The orange trees that were all but withering away due to a lack of water when a broken sprinkler was not detected for a long time at the back of the property in SJC have once again come back to their previous glory (well almost) and with a heaping help of fertilizer and lots of rain and consistent watering in between the rain are blooming and filling the air with the lovely scent of ummmm... orange blossoms! How wonderful!

 The sweet little 'Anna' apple trees are blooming like crazy as usual.

The camellias and azaleas are winding down their seasons, but still have a few lovely blooms to share the stage with the spring flowers that are just starting to flower. 

The honeysuckle vines are in full bloom, climbing up the giant bird of paradise, so very fragrant and pretty, attracting the hummingbirds like crazy! Now really, who can worry about some fading bulb foliage when there is so much else going on in the garden?

Sunday, March 8, 2015

Winter Blooming Succulents

 I don't know where the time goes, but it looks like spring is upon us based on the roses starting to bud and the wisteria that is showing color. I have been wrapped up in various house projects that have kept me busy but I need to take a minute to reflect on some late winter blooming succulents that are unique to our climate. The long goose neck blooms like the one above are showing up all over the place in the winter in Southern California and to visitors they do look like quite a curiosity. They are the blooms of the Agave attenuata, a very common plant in our landscapes. It takes about five or more years for the plant to bloom like this and then it will die, but by then there are usually many pups formed at the base ready to take over. This one is in my street-side garden and is putting on quite the show. Originally from Mexico, you can see where they get their common name, Fox Tail Agave!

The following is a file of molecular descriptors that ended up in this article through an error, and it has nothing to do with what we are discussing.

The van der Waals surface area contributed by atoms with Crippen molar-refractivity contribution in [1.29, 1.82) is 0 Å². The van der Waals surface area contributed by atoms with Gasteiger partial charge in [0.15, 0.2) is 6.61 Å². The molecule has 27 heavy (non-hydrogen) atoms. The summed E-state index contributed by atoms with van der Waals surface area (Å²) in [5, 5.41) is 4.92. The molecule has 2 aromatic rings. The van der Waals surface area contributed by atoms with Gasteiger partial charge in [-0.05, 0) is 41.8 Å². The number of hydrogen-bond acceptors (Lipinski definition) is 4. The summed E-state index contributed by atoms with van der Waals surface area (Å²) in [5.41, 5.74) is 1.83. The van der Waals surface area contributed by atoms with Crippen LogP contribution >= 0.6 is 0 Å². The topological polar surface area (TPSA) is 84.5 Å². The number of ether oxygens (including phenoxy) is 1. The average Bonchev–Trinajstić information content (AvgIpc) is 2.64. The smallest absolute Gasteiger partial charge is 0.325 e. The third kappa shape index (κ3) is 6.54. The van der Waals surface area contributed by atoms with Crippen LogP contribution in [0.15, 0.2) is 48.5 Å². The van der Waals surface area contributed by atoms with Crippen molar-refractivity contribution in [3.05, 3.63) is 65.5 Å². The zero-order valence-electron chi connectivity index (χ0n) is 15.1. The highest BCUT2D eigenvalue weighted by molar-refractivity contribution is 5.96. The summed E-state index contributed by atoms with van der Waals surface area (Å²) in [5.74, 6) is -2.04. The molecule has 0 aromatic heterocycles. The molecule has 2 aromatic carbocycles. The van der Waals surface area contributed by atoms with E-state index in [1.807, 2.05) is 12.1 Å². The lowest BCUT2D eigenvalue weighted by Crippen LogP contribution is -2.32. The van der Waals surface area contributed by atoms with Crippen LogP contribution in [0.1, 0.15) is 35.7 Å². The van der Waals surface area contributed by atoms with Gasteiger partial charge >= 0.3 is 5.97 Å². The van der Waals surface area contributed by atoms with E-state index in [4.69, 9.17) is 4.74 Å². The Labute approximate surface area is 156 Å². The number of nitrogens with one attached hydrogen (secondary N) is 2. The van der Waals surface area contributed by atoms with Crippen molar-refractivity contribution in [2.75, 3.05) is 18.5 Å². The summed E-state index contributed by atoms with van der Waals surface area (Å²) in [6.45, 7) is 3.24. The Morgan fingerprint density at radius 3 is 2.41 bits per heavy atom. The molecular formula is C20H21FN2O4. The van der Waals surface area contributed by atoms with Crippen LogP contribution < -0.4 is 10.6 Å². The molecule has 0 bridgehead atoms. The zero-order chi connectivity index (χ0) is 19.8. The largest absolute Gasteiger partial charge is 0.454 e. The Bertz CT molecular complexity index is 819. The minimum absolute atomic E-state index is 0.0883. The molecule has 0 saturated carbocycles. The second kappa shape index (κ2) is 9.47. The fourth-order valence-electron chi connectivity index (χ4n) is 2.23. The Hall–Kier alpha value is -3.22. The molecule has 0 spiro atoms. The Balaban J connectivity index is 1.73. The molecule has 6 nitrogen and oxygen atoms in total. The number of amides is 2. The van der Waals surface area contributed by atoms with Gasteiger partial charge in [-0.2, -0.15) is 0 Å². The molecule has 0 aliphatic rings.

Kalanchoe blossfeldiana is a plant that I usually buy in pots for the colorful blooms in the fall and I use for indoor decorating, but my garden helper loves to propagate them because they are so easy. As a result I have tons of them all over the gardens (often to my dismay)! They are not much to look when not in bloom, but this time of year they put on a big show of color. I just found out their common name is Flaming Katy! I kind of like them a little better now!

Also in the Kalanchoe family is this plant, whose name I'm not sure of, some big lanky cousin of the Kalanchoe blossfeldiana that is tucked back in a corner of the Moonlight Garden. Very charming little flowers I think!